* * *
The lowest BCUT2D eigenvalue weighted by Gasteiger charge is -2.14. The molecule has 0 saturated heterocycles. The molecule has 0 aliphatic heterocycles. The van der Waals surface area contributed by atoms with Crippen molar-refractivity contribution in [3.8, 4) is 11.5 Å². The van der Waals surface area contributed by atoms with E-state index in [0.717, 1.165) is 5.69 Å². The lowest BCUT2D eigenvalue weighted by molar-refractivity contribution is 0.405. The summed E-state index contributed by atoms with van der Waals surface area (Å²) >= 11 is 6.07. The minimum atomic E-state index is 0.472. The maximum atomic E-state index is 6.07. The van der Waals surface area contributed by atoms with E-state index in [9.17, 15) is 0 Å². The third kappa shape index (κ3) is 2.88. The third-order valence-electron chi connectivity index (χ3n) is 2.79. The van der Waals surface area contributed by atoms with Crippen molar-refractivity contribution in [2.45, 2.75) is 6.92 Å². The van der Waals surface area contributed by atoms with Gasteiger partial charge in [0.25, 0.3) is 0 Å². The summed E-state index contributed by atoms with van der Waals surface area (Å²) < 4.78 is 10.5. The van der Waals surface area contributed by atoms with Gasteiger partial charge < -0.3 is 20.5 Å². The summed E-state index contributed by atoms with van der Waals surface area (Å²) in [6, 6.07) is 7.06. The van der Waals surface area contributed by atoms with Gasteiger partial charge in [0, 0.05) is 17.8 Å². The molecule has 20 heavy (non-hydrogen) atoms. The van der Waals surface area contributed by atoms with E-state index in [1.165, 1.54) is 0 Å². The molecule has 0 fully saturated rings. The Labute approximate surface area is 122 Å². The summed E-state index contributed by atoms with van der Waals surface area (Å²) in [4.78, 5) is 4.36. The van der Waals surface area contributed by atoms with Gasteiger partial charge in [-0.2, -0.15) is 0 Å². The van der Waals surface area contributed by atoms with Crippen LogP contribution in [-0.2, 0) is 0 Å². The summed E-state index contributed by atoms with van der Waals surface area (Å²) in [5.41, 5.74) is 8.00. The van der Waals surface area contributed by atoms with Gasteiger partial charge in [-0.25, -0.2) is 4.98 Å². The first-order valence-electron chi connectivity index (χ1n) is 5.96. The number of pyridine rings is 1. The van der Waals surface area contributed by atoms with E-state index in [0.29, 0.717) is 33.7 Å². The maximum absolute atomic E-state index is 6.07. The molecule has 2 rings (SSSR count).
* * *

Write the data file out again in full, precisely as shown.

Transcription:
The lowest BCUT2D eigenvalue weighted by Gasteiger charge is -2.14. The molecule has 0 saturated heterocycles. The molecule has 0 aliphatic heterocycles. The van der Waals surface area contributed by atoms with Crippen molar-refractivity contribution in [3.8, 4) is 11.5 Å². The van der Waals surface area contributed by atoms with E-state index in [0.717, 1.165) is 5.69 Å². The lowest BCUT2D eigenvalue weighted by molar-refractivity contribution is 0.405. The summed E-state index contributed by atoms with van der Waals surface area (Å²) >= 11 is 6.07. The minimum atomic E-state index is 0.472. The maximum atomic E-state index is 6.07. The van der Waals surface area contributed by atoms with E-state index in [9.17, 15) is 0 Å². The third kappa shape index (κ3) is 2.88. The third-order valence-electron chi connectivity index (χ3n) is 2.79. The van der Waals surface area contributed by atoms with Crippen molar-refractivity contribution in [2.45, 2.75) is 6.92 Å². The van der Waals surface area contributed by atoms with Gasteiger partial charge in [0.25, 0.3) is 0 Å². The summed E-state index contributed by atoms with van der Waals surface area (Å²) < 4.78 is 10.5. The van der Waals surface area contributed by atoms with Gasteiger partial charge < -0.3 is 20.5 Å². The summed E-state index contributed by atoms with van der Waals surface area (Å²) in [6, 6.07) is 7.06. The van der Waals surface area contributed by atoms with Gasteiger partial charge in [0, 0.05) is 17.8 Å². The molecule has 20 heavy (non-hydrogen) atoms. The van der Waals surface area contributed by atoms with E-state index in [1.165, 1.54) is 0 Å². The molecule has 0 fully saturated rings. The Labute approximate surface area is 122 Å². The summed E-state index contributed by atoms with van der Waals surface area (Å²) in [4.78, 5) is 4.36. The van der Waals surface area contributed by atoms with Gasteiger partial charge in [-0.2, -0.15) is 0 Å². The van der Waals surface area contributed by atoms with Crippen LogP contribution in [-0.2, 0) is 0 Å². The summed E-state index contributed by atoms with van der Waals surface area (Å²) in [5.41, 5.74) is 8.00. The van der Waals surface area contributed by atoms with Gasteiger partial charge in [-0.25, -0.2) is 4.98 Å². The first-order valence-electron chi connectivity index (χ1n) is 5.96. The number of pyridine rings is 1. The van der Waals surface area contributed by atoms with E-state index in [0.29, 0.717) is 33.7 Å². The maximum absolute atomic E-state index is 6.07. The molecule has 2 rings (SSSR count).